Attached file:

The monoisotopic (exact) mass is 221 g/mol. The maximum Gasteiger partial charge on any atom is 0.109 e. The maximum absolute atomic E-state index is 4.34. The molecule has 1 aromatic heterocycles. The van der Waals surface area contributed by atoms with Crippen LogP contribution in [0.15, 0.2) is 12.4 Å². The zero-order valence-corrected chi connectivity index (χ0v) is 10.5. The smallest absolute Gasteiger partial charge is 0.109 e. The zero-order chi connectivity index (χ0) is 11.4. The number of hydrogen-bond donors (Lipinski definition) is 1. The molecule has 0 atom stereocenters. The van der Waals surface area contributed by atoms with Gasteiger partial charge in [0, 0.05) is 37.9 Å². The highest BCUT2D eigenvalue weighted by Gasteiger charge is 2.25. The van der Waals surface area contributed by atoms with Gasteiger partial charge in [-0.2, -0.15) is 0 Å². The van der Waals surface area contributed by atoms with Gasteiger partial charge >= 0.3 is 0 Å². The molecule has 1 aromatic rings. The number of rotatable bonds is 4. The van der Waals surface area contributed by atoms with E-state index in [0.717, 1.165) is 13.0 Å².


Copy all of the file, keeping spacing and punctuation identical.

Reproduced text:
The monoisotopic (exact) mass is 221 g/mol. The maximum Gasteiger partial charge on any atom is 0.109 e. The maximum absolute atomic E-state index is 4.34. The molecule has 1 aromatic heterocycles. The van der Waals surface area contributed by atoms with Crippen LogP contribution in [0.15, 0.2) is 12.4 Å². The zero-order valence-corrected chi connectivity index (χ0v) is 10.5. The smallest absolute Gasteiger partial charge is 0.109 e. The zero-order chi connectivity index (χ0) is 11.4. The number of hydrogen-bond donors (Lipinski definition) is 1. The molecule has 0 atom stereocenters. The van der Waals surface area contributed by atoms with Gasteiger partial charge in [0, 0.05) is 37.9 Å². The highest BCUT2D eigenvalue weighted by Gasteiger charge is 2.25. The van der Waals surface area contributed by atoms with Gasteiger partial charge in [-0.2, -0.15) is 0 Å². The van der Waals surface area contributed by atoms with Gasteiger partial charge >= 0.3 is 0 Å². The molecule has 1 aromatic rings. The number of rotatable bonds is 4. The van der Waals surface area contributed by atoms with E-state index in [0.717, 1.165) is 13.0 Å².